Is Your Koi Pond Actually Leaking?

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CLD - Koi Pond Leaking

A koi pond on your property provides a Zen-like level of serenity. However, keeping your fish healthy and providing the right environment for them to thrive is a responsibility that can, ironically, be stressful. One cause for concern is a leak in your pond.

Your pond will naturally lose some water due to certain environmental factors and design-related issues – which include splash-out, flaws in the waterfall design, length of the stream, and type of water feature. Environmental factors include wind, relative humidity, water plants, wicking, lack of shade, pond surface area and cloud cover.

In Central Florida, evaporation during summer’s intense heat is a typical cause of water loss, with 1″ to 2″ per week common. But if your pond starts losing water beyond that amount, you need to look for leaks. For detection methods that require shutting off the pump, of course, use your backup pond aeration kit.

Start by checking the waterfall

If your koi pond has a waterfall and/or stream, start your inspection there. Check the edges of these features. When the dirt around the waterfall or stream settles, it might form low spots that can cause the water to run through the edge of the liner. Carefully look for mulch, gravel, or muddy spaces around the border of your pond. If you see the leak, you can easily repair it. All you need to do is lift the liner and put some soil under it to raise the edge.

Pond leaks also can develop when the water is too high in the waterfall filter box. This situation occurs when the water inside the box rises too high and flows out the sides or back rather than out the front. Some common issues that would cause this include a filter box that is not level, leaning away from the stream, or a slate rock piece that is too thick sitting on the lip of the waterfall filter causing the water to rise up too high in the waterfall filter.

To remedy this situation, Paradise Ponds and Waterfalls recommends removing the waterfall slate piece entirely from the lip of the filter. Then run your pond for a 24-hour leak check. If the leak has stopped, use waterfall foam to install a new thinner slate piece or leave the piece off entirely. Another area to check at the waterfall filter is the pond liner and filter faceplate connection. Ensure that the screws and silicone holding the liner to the filter faceplate are in good condition and still in place.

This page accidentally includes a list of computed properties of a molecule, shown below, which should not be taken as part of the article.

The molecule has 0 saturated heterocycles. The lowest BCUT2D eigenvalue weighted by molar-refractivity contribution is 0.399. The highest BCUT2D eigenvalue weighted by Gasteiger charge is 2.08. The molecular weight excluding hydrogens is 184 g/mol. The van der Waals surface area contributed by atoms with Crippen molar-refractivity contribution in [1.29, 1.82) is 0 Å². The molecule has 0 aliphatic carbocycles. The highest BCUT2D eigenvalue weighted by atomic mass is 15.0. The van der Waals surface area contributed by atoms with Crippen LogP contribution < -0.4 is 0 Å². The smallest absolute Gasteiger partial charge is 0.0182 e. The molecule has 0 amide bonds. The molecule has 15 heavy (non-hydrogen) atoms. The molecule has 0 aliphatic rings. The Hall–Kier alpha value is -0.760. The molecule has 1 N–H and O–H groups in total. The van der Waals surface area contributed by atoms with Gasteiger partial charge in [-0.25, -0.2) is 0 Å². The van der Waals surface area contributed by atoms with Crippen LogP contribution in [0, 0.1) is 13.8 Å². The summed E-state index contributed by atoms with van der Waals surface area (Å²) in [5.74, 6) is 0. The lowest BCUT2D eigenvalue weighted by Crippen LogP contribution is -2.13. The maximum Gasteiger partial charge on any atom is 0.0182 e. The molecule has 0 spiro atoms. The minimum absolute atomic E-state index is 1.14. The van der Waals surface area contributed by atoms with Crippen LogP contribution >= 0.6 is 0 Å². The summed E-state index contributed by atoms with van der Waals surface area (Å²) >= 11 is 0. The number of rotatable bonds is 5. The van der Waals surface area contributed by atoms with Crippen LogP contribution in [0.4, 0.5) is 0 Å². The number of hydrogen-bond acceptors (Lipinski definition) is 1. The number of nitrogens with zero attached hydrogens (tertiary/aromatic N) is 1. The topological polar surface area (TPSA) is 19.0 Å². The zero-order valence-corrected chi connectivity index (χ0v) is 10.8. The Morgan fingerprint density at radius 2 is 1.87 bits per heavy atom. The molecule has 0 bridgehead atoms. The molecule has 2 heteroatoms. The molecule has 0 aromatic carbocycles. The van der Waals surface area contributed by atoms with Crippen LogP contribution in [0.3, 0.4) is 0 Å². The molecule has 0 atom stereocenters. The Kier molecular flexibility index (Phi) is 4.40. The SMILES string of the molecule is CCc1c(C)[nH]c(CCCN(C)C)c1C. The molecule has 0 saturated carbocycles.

Could your pump be the problem?

If you’re able to rule out the waterfall/stream as the source of the problem, turn your attention to the pump. The pros at PondScape recommend the following step-by-step detection method:

  • Fill the pond water up to the appropriate level.
  • Unplug the pump.
  • Let the pond sit for 24 hours.
  •  After 24 hours, check the water level. If the water level of the pond has not dropped, then the leak is not in the pond itself.
  • Check all fittings, plumbing, and pump connections for leaks. The problem may be somewhere in the plumbing.
  • If the water has dropped, you do have a leak in your pond.
  • To find out where the leak is occurring, allow the water level to continue to drop. The level where the water stops dropping is the level where the leak is located.

You will have to first remove the rocks around the border of your pond until you see the place where the water has settled. Check the liner for a hole or puncture. Once you see the leak’s location, patch it up. If there is no drop in the water level, the leak might be in your plumbing or equipment outside the pond. Kink-free tubing becomes brittle over time, leading to small cracks or pinhole leaks.

Paradise Ponds and Waterfalls also recommends checking for leaks around PVC connection fittings, barbed tubing connections, clamps, O-rings and gaskets. In addition, check around the base of the filter for water, and inspect the plastic filter housing for cracks. The area around the external pond filter may be damp or wet, depending on the severity of the leak. Cracks in pond filter connections can be caused by seasonal weather changes, long-term sun exposure, and equipment age.  

Looking for leaks in the liner

Leaks that occur only when the pump is turned on can indicate a leak in the liner. PondScape recommends the following steps to detect this issue:

  • Use a yardstick to take a measurement of the water level and recheck it again every 24 hours, at the same time of day if possible, for three days.
  • If your pond is losing water quickly, turn off the main pond pump and continue to measure. If the water level continues to drop, the problem is in the main pond liner.
  • If this is the case, keep measuring until a stopping point is reached, then look around the complete inside perimeter of the pond where the water level has leveled off for a hole in the liner or low edge. You may need to refill the pond again with an inch or two of water to confirm the area at which the pond stops leaking.

Other possible causes for leaks or holes in the liner include tree roots spreading or burrowing animals.

Fortunately, most repairs are of the DIY variety. The crew at Next Day Koi provides comprehensive, step-by-step instructions for common types of koi pond leaks.

However, if your pond is still losing water and you’re unable to find the reason, give us a call! Certified Leak Detection is experienced in leak detection and repair for fountains, swimming pools, spas, and hot tubs, as well as slabs and foundations. Serving areas throughout Central Florida – including Orlando, Longwood, Lake Mary, Sanford, Kissimmee, Clermont and Winter Springs – our team is ready to help. Contact us for quick, reliable service.

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